Searching over 5,500,000 cases.

Buy This Entire Record For $7.95

Official citation and/or docket number and footnotes (if any) for this case available with purchase.

Learn more about what you receive with purchase of this case.



July 25, 1956

Victor D. LINDEMAN, Francis Bonner, Katherine Robinson Brainard as Executrix of the Estate of Millard Brainard, Deceased, and Lincoln Epworth, Plaintiffs,

The opinion of the court was delivered by: REEVES

Invoking the provisions of Rule 50(b) and Rule 59(a), Federal Rules of Civil Procedure, 28 U.S.C.A., the defendant through its able counsel seeks a directed verdict in favor of the defendant notwithstanding the verdict of the jury, and, failing in that, to obtain a new trial under Rule 59(a) supra, on the grounds of multiple errors committed in the trial of the cause.

The various contentions of the defendant will be noted and briefly discussed.

 1. The motion for a directed verdict, as provided by Rule 50(b) should be overruled for the reason that the identical facts (supplemented in this case by much other testimony) was considered exhaustively by the Court of Appeals in considering the evidence in a former trial, 2 Cir., 229 F.2d 273. The decision in that court precludes the trial court in the instant case from considering favorably defendant's motion for a directed verdict.

 2. The defendant criticizes what it alleges was inconsistent agency conduct on the part of the plaintiffs, in that the plaintiffs were acting as agents of other principals while purporting to act on behalf of the defendant. The plaintiffs were 'finders' within the terminology of this particular brokerage transaction, and they were agents of both parties in bringing the defendant and F. Burkart Manufacturing Company together, and, in doing this, they were acting strictly as middlemen. 12 C.J.S., Brokers, § 14, p. 36.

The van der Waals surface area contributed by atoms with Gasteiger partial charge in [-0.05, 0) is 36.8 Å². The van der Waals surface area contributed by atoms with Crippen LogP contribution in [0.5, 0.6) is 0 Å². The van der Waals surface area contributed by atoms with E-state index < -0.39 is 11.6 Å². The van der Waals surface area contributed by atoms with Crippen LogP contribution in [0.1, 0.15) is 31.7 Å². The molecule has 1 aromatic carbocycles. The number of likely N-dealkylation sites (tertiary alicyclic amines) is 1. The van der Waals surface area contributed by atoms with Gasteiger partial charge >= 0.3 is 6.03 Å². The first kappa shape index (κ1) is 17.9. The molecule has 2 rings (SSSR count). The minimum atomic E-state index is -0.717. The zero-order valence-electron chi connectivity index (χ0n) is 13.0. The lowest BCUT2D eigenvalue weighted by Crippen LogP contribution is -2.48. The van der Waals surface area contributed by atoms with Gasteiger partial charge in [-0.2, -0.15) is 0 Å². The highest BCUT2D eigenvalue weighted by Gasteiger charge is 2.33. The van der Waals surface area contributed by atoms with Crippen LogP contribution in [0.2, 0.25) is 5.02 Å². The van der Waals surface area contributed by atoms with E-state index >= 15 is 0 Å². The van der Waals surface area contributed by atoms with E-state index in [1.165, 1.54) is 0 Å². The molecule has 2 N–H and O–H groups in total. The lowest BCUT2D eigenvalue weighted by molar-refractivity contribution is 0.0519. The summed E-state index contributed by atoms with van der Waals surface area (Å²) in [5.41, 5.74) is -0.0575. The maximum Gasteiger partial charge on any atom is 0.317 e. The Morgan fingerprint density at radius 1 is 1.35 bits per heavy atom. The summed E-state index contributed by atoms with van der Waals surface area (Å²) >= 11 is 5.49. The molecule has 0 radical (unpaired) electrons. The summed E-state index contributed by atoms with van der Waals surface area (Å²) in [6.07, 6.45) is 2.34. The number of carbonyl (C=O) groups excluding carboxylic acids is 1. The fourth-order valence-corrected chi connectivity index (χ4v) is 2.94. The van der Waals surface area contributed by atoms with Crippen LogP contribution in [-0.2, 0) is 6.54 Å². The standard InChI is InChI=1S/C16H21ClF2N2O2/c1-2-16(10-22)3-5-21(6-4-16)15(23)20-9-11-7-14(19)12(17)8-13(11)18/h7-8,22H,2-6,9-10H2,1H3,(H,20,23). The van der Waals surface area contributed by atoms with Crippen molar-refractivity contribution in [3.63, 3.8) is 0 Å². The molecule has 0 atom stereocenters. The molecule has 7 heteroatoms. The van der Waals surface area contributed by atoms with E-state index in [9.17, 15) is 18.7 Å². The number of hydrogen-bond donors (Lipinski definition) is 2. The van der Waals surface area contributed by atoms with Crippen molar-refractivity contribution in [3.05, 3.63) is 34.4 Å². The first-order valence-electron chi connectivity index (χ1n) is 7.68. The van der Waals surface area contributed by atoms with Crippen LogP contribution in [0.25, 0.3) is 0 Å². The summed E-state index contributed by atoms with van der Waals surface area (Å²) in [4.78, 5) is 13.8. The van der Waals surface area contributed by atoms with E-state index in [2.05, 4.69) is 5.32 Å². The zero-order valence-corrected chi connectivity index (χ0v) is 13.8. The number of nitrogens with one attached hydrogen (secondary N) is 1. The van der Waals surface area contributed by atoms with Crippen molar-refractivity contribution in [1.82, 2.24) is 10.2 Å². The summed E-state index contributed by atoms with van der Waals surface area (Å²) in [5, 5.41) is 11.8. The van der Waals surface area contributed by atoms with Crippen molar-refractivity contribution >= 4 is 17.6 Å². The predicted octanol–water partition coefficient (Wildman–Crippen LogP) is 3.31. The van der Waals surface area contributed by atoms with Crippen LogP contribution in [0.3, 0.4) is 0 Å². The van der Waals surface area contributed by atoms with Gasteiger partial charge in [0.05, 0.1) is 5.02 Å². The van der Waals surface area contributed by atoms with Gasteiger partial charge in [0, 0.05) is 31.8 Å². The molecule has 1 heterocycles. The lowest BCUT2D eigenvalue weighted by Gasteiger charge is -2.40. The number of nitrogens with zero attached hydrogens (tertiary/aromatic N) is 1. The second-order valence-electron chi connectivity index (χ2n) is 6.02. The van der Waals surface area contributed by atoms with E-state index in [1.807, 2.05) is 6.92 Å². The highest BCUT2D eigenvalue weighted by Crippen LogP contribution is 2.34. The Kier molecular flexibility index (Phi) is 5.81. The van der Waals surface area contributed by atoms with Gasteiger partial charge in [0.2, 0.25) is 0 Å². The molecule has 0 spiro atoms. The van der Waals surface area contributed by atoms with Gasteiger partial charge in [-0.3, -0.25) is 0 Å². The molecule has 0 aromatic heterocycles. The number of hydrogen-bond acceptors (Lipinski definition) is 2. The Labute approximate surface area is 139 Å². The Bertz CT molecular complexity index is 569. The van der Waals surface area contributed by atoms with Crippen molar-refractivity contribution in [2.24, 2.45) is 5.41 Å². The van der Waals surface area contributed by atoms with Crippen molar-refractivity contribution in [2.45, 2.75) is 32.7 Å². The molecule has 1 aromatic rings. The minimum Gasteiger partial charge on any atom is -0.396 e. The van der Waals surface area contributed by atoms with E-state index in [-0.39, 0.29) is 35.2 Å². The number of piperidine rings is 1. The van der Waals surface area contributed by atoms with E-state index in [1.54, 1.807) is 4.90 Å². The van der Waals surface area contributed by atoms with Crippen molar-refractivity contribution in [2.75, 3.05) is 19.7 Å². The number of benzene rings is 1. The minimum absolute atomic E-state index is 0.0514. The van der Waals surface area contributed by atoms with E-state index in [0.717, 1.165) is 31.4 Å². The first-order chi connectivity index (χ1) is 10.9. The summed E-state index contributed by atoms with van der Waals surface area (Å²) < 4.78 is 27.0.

Such a status was averred in the complaint, confirmed by the evidence, and the court carefully submitted that issue to the jury. Plaintiffs claimed that they initiated but did not negotiate the contract between the said parties. Their function, duty and responsibility ended when they brought the two parties together.

 3. The defendant complains of the testimony given by Snelling Brainard concerning a telephone conversation with Chairman Little of the Textron Board of Directors. Millard Brainard was ill, dying of cancer; Snelling Brainard, the witness, was assisting him (his father) in his business. Snelling Brainard called Chairman Little on the telephone. Millard Brainard, being fatally ill, requested Snelling Brainard to join in the conversation by using an extension telephone.

 Apparently defendant made identical objections to this testimony in the prior trial. It was received, however, and considered by the Appellate Court. Moreover, it does not fall within the ban of the Communications Act, 47 U.S.C.A. § 151 et seq.

 4. A careful examination of the charge given by the court to the jury does not disclose any departure from the precise issues made by the pleadings and the evidence. Moreover, no exceptions were urged or preserved to the portions of the charge now complained against.

 5. The verdict of the jury was not excessive or beyond the range of the testimony as complained by the defendant.

 In bringing the F. Burkart Manufacturing Company and the defendant together the defendant acquired assets of great value. The undisputed evidence was that a 'finder's' or middleman's commission would run from three percent. to five percent. of the amount involved. The amount of the verdict was well within the scope of this testimony.

 The verdict of the jury was responsive to the pleadings, the evidence, and the instructions of the court, and should be left undisturbed.

 It follows that the motion for a new trial should be overruled and it will be so ordered.


© 1992-2004 VersusLaw Inc.

Buy This Entire Record For $7.95

Official citation and/or docket number and footnotes (if any) for this case available with purchase.

Learn more about what you receive with purchase of this case.